Apple confirms: Your iPhone does get slower with age

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"Is my iPhone getting slower?"

That is the question many iPhone owners ask themselves whenever a new iPhone is released or they install a new software update on an older iPhone.

While it was long thought to just be speculation, Apple confirmed Wednesday that it's true older models will slow with age, saying that such slowdowns were a deliberate effort to keep older phones running longer as the wears down—not a push to buy a new model.

"Lithium-ion batteries become less capable of supplying peak current demands when in cold conditions, have a low battery charge or as they age over time, which can result in the unexpectedly shutting down to protect its electronic components," Apple's statement said.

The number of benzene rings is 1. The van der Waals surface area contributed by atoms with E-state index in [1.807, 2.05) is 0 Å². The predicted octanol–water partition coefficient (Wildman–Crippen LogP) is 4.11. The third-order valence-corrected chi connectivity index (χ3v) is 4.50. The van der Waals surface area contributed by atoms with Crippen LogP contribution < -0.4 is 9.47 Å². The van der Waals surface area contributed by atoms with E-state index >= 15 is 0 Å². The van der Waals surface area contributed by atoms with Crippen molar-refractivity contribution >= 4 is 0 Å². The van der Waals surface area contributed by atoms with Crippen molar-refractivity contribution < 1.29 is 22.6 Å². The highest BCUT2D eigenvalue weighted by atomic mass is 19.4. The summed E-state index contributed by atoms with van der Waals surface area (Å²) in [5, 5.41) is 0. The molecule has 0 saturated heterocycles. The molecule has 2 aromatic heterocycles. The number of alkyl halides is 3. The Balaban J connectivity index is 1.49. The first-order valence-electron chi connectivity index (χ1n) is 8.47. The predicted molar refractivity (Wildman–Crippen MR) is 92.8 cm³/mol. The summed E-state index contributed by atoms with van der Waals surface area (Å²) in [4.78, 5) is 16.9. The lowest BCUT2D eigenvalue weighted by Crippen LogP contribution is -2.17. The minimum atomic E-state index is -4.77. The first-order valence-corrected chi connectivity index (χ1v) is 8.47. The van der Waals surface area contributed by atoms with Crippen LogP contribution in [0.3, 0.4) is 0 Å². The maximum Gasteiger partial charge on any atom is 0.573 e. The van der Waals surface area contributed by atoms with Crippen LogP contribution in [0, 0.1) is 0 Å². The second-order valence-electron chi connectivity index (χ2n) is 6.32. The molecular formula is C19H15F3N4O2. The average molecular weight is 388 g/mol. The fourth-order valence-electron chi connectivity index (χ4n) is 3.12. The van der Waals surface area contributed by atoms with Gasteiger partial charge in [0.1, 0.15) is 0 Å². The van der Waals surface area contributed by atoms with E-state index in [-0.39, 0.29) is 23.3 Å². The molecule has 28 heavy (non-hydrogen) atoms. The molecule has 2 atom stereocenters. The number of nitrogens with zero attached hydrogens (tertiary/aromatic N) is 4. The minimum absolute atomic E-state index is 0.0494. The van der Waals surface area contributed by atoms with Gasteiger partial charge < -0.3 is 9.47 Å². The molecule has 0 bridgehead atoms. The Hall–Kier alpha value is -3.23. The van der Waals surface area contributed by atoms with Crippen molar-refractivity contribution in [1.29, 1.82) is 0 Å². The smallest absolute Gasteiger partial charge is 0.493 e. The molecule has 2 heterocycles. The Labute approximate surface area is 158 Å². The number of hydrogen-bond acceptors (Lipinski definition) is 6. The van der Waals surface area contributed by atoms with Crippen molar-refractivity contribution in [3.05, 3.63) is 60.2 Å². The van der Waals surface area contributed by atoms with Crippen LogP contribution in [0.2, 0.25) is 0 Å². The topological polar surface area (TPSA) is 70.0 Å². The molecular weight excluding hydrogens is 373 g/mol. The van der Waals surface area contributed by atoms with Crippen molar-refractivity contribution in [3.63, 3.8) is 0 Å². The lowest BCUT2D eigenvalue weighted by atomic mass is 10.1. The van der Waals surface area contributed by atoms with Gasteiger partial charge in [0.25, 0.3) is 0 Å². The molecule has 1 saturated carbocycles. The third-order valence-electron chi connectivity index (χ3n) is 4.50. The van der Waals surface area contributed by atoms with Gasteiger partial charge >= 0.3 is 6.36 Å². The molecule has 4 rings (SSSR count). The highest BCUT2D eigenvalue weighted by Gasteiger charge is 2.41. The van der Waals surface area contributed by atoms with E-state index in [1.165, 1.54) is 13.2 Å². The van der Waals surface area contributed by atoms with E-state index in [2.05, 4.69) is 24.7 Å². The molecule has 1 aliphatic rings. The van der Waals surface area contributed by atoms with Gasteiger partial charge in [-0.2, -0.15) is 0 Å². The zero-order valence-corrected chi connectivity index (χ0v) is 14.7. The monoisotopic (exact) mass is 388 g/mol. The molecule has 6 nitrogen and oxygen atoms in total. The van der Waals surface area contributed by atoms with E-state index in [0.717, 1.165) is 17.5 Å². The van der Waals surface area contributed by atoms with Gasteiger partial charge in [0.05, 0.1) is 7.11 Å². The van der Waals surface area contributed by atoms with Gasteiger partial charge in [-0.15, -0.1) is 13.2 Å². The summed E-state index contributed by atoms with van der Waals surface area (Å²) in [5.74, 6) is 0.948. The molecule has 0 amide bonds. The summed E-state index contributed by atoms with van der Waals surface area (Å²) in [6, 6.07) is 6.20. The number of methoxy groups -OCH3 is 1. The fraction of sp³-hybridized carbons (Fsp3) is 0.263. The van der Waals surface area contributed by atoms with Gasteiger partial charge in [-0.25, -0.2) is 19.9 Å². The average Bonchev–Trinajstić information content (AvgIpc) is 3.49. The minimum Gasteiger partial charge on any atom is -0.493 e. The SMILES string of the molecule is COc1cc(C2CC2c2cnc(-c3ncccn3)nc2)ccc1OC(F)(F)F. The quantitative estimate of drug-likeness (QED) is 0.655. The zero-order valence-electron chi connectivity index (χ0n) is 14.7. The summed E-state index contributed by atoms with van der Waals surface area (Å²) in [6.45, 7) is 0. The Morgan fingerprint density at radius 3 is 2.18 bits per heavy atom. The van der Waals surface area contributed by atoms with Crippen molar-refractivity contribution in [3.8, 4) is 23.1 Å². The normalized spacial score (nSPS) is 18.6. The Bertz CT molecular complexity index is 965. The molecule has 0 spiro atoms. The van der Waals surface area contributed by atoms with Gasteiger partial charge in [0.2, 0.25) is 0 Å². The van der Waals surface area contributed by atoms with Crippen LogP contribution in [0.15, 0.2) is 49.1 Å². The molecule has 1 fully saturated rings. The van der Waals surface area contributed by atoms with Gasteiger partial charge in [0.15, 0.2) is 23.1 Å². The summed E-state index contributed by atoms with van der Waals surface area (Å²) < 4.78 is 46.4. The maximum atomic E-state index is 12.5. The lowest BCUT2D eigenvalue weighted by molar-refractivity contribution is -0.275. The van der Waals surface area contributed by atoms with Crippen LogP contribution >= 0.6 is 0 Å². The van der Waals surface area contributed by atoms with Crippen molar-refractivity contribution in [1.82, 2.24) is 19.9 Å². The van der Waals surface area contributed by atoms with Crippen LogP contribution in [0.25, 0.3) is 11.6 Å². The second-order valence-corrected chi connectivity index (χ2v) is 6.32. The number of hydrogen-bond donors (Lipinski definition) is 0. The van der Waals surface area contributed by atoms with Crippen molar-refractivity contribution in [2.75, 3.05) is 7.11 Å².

Apple software aims to avoid unexpected shutdowns on older phones and this, in turn, can slow the phones. Apple said last year it had released a feature for iPhone 6, iPhone 6s and iPhone SE to help avoid such blackouts. With the recent iOS 11.2 operating upgrade, it's extending that feature to iPhone 7 and plans to add it to future products.

Apple's confirmation comes after Reddit users noticed that their devices were getting slower as the batteries in their iPhones got weaker.

Subsequent tests on older iPhone 6S and iPhone 7 and recent versions of Apple's iOS software by John Poole, founder of the popular Geekbench benchmarking tool for measuring performance on devices, added weight that this was indeed happening.

Some Reddit users reported that replacing the battery in their older phones sped things up.

iPhones, like many recent Android devices, do not have batteries that can be easily replaced by users. Apple charges $79 for a new battery for those without its AppleCare warranty protection, a cheaper cost than several hundred dollars for a new device.

If you're curious about the status of your phone's battery you can download a free app, such as Battery Life from developer RBT Digital, or head into your local Apple Store to get it checked out.

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